Montana’s Grinell glacier photographed in 2008 by Project Pressure, a non-profit that is developing the world’s first glacier atlas consisting of hundreds of images of the world’s retreating glaciers.
• Studies show that pizza tastes even better when consumed in the midst of pizza-related memorabilia, and so Philadelphians are in a for a treat with Pizza Brain. The pizza museum-cum-restaurant is the creation of Brian Dwyer, who owns the world’s largest collection of pizza memorabilia. NPR recently caught up with the pizza fanatic and his team as they put the finishing touches on the place. “We want this place to feel like [an] interactive art installation,” Dwyer told Elizabeth Fiedler. “Instead of just putting it all in a bunch of cases that are very linear and sterile, where you just kind of stare at it and say ‘There’s a thing’ and walk away, this is like, ‘Oh! What’s this little thing?…There’s a pizza face!’” His buddy Ryan Anderson had a slightly less ambitious goal: “All that I want is to not make this place look like an Applebee’s or a Hard Rock Cafe or a Cracker Barrel with ephemera just like stapled to the walls.”
• Photographers Linka Anne Odom and Klaus Thymann, alongside agencies Good Pilot and Mother London, have been selected as the recipients of this year’s Getty Images Creative Grants. The two teams will each receive $15,000 to cover the costs of developing new imagery to strengthen the communications of a non-profit organization they have chosen to support. Odom and Good Pilot are collaborating with D-Foundation to pursue a project that aims to recruit volunteers to increase effectiveness of medical care provided to vulnerable people in India. Meanwhile, Thymann and Mother London will visually highlight “global glacial history”: the photog will travel to Bolivia to document the fieldwork of Project Pressure and the impact of glacial retreat on the local population.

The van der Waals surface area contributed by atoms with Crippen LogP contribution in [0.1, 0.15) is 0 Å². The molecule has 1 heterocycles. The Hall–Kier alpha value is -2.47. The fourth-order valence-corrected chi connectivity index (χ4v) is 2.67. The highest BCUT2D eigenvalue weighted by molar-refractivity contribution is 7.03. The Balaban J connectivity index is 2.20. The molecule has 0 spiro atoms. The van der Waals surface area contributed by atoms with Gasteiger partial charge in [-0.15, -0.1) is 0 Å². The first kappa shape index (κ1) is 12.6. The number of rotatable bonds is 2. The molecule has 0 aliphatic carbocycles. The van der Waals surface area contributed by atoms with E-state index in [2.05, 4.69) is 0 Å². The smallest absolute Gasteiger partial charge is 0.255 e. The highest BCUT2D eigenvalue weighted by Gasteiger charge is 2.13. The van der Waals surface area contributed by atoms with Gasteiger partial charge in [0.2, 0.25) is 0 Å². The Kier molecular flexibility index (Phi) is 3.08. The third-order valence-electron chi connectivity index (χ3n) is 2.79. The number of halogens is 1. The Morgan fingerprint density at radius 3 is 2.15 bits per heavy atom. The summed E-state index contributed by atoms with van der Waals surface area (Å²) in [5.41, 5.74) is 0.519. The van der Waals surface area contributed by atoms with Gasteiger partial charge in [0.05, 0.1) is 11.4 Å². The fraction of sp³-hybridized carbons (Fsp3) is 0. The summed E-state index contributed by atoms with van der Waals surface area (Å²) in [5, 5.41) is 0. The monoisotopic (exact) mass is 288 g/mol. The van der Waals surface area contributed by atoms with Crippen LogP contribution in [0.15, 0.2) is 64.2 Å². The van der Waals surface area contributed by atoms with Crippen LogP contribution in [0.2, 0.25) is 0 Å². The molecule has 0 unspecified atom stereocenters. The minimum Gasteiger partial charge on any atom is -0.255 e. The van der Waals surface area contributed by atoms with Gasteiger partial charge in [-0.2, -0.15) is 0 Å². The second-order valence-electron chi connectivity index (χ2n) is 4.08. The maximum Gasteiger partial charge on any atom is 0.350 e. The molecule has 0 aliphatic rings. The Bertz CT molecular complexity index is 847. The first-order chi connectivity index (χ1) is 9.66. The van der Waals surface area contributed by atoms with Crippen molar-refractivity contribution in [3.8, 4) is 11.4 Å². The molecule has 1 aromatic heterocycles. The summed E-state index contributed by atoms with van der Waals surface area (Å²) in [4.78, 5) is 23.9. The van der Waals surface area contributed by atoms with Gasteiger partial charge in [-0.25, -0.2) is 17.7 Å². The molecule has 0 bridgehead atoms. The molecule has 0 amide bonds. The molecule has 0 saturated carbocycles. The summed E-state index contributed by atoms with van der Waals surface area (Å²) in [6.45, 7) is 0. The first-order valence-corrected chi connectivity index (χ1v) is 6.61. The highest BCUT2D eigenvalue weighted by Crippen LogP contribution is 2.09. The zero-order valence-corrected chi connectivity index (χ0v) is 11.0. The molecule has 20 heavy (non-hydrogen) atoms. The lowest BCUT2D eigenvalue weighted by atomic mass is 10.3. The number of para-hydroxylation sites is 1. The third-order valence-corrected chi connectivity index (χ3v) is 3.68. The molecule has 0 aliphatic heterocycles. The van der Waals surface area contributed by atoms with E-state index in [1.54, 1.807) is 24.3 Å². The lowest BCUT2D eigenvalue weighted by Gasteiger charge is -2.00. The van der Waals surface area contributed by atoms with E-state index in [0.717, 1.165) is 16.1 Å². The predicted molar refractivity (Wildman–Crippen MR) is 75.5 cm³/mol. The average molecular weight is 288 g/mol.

• In other Getty Images news, the sale of the photo giant is moving right along. Final bids, due Monday, August 6, are expected from Carlyle Group and CVC Capital Partners, according to a report from Reuters. The price tag could be as much as $4 billion.
• Can Tino Seghal turn questions into art? That’s the question posed by Lauren Collins in a profile of the artist that appears in the August 6 issue of The New Yorker. The story includes an interesting portrait of the artist as a young Grinch, describing an 11-year-old Seghal’s decision to cancel Christmas. “I wrote my parents a letter and said, I don’t want to be part of this Christmas thing,’” he told Collins. “I rejected my presents. This whole kind of Christian colonizing of what was a collective, pagan ritual—I’ve mellowed out a bit, but I was enraged, somehow, by that.”